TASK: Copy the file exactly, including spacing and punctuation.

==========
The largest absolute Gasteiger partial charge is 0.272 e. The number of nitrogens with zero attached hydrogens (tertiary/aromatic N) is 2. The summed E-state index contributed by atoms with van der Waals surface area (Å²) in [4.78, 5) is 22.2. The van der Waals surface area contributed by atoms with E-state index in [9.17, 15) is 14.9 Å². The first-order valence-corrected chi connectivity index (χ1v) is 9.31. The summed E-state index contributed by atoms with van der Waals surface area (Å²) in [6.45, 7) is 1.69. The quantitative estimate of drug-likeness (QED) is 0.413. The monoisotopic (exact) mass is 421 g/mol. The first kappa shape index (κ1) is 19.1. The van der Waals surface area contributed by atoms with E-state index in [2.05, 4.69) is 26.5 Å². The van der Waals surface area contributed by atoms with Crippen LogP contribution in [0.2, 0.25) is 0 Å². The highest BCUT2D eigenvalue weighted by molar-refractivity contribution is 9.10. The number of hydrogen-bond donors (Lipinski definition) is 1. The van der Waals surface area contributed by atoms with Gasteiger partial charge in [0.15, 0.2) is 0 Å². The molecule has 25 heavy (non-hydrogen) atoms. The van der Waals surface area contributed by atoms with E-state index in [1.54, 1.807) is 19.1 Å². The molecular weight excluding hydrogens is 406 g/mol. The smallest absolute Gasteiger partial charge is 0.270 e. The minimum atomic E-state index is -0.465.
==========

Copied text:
The largest absolute Gasteiger partial charge is 0.272 e. The number of nitrogens with zero attached hydrogens (tertiary/aromatic N) is 2. The summed E-state index contributed by atoms with van der Waals surface area (Å²) in [4.78, 5) is 22.2. The van der Waals surface area contributed by atoms with E-state index in [9.17, 15) is 14.9 Å². The first-order valence-corrected chi connectivity index (χ1v) is 9.31. The summed E-state index contributed by atoms with van der Waals surface area (Å²) in [6.45, 7) is 1.69. The quantitative estimate of drug-likeness (QED) is 0.413. The monoisotopic (exact) mass is 421 g/mol. The first kappa shape index (κ1) is 19.1. The van der Waals surface area contributed by atoms with E-state index in [2.05, 4.69) is 26.5 Å². The van der Waals surface area contributed by atoms with Crippen LogP contribution in [0.2, 0.25) is 0 Å². The highest BCUT2D eigenvalue weighted by molar-refractivity contribution is 9.10. The number of hydrogen-bond donors (Lipinski definition) is 1. The van der Waals surface area contributed by atoms with Gasteiger partial charge in [0.15, 0.2) is 0 Å². The molecule has 25 heavy (non-hydrogen) atoms. The van der Waals surface area contributed by atoms with E-state index in [1.54, 1.807) is 19.1 Å². The molecular weight excluding hydrogens is 406 g/mol. The smallest absolute Gasteiger partial charge is 0.270 e. The minimum atomic E-state index is -0.465.